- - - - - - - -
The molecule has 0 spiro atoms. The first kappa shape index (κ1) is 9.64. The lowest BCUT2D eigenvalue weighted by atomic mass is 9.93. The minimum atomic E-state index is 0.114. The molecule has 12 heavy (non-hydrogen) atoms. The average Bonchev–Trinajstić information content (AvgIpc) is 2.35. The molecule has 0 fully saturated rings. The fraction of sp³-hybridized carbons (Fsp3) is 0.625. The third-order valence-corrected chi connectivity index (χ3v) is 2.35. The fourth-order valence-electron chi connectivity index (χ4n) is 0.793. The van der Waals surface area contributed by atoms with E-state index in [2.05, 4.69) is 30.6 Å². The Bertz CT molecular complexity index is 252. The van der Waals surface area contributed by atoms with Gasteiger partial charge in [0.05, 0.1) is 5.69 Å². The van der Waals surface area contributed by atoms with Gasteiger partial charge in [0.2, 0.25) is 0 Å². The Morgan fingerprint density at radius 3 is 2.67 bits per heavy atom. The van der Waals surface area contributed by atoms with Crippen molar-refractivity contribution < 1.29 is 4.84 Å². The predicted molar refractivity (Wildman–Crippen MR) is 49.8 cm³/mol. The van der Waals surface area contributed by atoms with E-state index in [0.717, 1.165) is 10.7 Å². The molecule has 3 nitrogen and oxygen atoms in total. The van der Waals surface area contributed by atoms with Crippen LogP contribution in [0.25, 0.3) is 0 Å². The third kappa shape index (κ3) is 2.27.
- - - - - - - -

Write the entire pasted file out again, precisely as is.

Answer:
The molecule has 0 spiro atoms. The first kappa shape index (κ1) is 9.64. The lowest BCUT2D eigenvalue weighted by atomic mass is 9.93. The minimum atomic E-state index is 0.114. The molecule has 12 heavy (non-hydrogen) atoms. The average Bonchev–Trinajstić information content (AvgIpc) is 2.35. The molecule has 0 fully saturated rings. The fraction of sp³-hybridized carbons (Fsp3) is 0.625. The third-order valence-corrected chi connectivity index (χ3v) is 2.35. The fourth-order valence-electron chi connectivity index (χ4n) is 0.793. The van der Waals surface area contributed by atoms with E-state index in [2.05, 4.69) is 30.6 Å². The Bertz CT molecular complexity index is 252. The van der Waals surface area contributed by atoms with Gasteiger partial charge in [0.05, 0.1) is 5.69 Å². The van der Waals surface area contributed by atoms with Gasteiger partial charge in [0.2, 0.25) is 0 Å². The Morgan fingerprint density at radius 3 is 2.67 bits per heavy atom. The van der Waals surface area contributed by atoms with Crippen molar-refractivity contribution < 1.29 is 4.84 Å². The predicted molar refractivity (Wildman–Crippen MR) is 49.8 cm³/mol. The van der Waals surface area contributed by atoms with E-state index in [0.717, 1.165) is 10.7 Å². The molecule has 3 nitrogen and oxygen atoms in total. The van der Waals surface area contributed by atoms with Crippen LogP contribution in [0.25, 0.3) is 0 Å². The third kappa shape index (κ3) is 2.27.